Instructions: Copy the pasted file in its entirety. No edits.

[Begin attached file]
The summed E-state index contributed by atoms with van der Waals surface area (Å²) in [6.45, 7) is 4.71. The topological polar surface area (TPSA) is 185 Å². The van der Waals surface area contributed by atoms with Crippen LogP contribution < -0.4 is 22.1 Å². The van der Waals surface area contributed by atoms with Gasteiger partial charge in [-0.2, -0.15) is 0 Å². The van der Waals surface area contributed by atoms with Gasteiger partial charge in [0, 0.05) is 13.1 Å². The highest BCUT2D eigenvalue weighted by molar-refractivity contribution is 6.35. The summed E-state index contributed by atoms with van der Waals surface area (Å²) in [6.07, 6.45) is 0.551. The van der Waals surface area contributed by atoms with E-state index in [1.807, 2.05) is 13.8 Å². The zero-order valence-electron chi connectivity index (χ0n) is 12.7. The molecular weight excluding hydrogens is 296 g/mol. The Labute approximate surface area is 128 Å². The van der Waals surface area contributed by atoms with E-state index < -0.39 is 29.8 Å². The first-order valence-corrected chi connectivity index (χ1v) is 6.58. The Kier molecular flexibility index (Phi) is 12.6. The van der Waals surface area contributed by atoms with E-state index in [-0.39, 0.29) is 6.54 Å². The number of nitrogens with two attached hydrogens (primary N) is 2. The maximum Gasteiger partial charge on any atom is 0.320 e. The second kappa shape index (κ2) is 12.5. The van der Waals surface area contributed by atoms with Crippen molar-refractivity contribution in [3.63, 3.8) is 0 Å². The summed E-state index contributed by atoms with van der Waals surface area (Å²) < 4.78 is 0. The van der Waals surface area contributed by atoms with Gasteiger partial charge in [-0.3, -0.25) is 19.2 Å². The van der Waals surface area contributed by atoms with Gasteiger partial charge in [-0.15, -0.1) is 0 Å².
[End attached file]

The summed E-state index contributed by atoms with van der Waals surface area (Å²) in [6.45, 7) is 4.71. The topological polar surface area (TPSA) is 185 Å². The van der Waals surface area contributed by atoms with Crippen LogP contribution < -0.4 is 22.1 Å². The van der Waals surface area contributed by atoms with Gasteiger partial charge in [-0.2, -0.15) is 0 Å². The van der Waals surface area contributed by atoms with Gasteiger partial charge in [0, 0.05) is 13.1 Å². The highest BCUT2D eigenvalue weighted by molar-refractivity contribution is 6.35. The summed E-state index contributed by atoms with van der Waals surface area (Å²) in [6.07, 6.45) is 0.551. The van der Waals surface area contributed by atoms with E-state index in [1.807, 2.05) is 13.8 Å². The zero-order valence-electron chi connectivity index (χ0n) is 12.7. The molecular weight excluding hydrogens is 296 g/mol. The Labute approximate surface area is 128 Å². The van der Waals surface area contributed by atoms with E-state index < -0.39 is 29.8 Å². The first-order valence-corrected chi connectivity index (χ1v) is 6.58. The Kier molecular flexibility index (Phi) is 12.6. The van der Waals surface area contributed by atoms with E-state index in [-0.39, 0.29) is 6.54 Å². The number of nitrogens with two attached hydrogens (primary N) is 2. The maximum Gasteiger partial charge on any atom is 0.320 e. The second kappa shape index (κ2) is 12.5. The van der Waals surface area contributed by atoms with Crippen molar-refractivity contribution in [3.63, 3.8) is 0 Å². The summed E-state index contributed by atoms with van der Waals surface area (Å²) < 4.78 is 0. The van der Waals surface area contributed by atoms with Gasteiger partial charge in [-0.3, -0.25) is 19.2 Å². The van der Waals surface area contributed by atoms with Gasteiger partial charge in [-0.15, -0.1) is 0 Å².